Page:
Studies Show Eating Less Salt May Lower Risk of Dementia

You already know that consuming too much salt combined with an inactive lifestyle leads to heart disease. According to a report in USA Today, a new research study found that a high-salt diet combined with low activity can also be bad for baby boomers’ brain health.

“These findings are important because they help people know they can be proactive in retaining healthy brains as they age,” says Carol Greenwood, one of the study’s lead researchers and a professor at the Baycrest Center for Geriatric Care at the University of Toronto. “Baby Boomers especially need to know that sitting on the couch watching television for long periods of time and eating salty snacks is not good for them.”

4 to 5 million adults in the USA have some form of dementia, and those numbers are expected to soar as baby boomers grow older.

The study also found that sedentary older adults whose sodium consumption was low showed no mental decline during the three-year study.

According to the Michigan Department of Community Health, 240,000 Michigan residents have dementia (defined by MDCH as an impairment in thinking abilities that persists long enough and is severe enough to interfere with daily functions).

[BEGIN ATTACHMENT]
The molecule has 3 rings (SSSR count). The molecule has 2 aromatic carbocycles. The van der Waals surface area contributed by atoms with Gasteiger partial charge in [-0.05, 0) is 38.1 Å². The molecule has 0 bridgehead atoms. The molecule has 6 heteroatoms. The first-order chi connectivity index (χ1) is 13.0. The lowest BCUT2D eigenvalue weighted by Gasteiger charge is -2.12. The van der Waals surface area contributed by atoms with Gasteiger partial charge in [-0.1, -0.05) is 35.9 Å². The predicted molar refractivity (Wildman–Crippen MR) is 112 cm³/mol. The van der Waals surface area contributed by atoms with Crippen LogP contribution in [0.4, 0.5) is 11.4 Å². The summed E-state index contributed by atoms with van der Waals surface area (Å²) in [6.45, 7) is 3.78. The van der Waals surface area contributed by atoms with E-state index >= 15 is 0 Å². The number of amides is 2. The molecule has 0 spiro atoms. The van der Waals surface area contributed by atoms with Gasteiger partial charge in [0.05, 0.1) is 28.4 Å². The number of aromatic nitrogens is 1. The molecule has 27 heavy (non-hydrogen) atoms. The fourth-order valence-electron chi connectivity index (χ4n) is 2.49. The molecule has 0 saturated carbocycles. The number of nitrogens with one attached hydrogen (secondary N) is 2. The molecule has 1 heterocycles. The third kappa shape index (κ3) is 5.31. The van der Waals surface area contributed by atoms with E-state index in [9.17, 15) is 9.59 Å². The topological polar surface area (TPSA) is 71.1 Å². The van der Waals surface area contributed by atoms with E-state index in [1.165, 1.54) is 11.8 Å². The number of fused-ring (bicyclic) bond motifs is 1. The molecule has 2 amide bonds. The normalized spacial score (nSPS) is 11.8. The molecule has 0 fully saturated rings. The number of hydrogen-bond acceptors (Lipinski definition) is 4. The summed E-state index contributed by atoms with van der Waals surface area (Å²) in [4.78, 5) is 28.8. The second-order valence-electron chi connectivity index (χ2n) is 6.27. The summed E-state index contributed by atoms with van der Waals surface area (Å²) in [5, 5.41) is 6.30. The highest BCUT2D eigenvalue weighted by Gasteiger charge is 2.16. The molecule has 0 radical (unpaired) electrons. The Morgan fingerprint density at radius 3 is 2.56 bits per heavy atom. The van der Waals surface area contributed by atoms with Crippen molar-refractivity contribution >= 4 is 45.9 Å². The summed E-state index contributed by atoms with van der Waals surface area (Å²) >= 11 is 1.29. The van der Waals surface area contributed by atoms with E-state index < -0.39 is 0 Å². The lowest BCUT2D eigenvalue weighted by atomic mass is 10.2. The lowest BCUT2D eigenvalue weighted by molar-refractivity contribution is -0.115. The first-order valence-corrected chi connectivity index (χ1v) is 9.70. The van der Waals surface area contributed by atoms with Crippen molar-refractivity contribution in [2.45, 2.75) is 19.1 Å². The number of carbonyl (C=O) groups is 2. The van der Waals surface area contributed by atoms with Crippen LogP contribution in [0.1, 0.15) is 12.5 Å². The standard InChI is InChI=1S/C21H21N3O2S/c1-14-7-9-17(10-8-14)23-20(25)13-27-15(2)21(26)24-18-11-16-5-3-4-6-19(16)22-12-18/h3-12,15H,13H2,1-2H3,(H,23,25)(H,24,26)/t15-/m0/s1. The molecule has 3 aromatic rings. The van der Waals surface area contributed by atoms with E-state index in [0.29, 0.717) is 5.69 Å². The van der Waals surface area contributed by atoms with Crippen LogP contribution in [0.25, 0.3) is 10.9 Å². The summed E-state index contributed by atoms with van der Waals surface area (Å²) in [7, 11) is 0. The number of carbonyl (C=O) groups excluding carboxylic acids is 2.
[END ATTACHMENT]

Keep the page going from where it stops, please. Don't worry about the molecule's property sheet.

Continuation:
Well, that’s not a group anyone would want to join. And, maybe one small way to avoid it is to reach for your exercise equipment instead of the salt shaker. Physical and mental exercise, combined with a low-sodium diet, might be the first step toward lowering dementia rates among Michigan’s seniors … starting with you.

What do you think? Please share your thoughts and even your favorite low-sodium recipe.

Photo Credit: jimforest

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  1. Eating healthy and having proper diet is
    about feeling great, having more energy, and keeping yourself as healthy as
    possible. Healthy eating is about more than the food on your plate-it is also
    about how you think about food.

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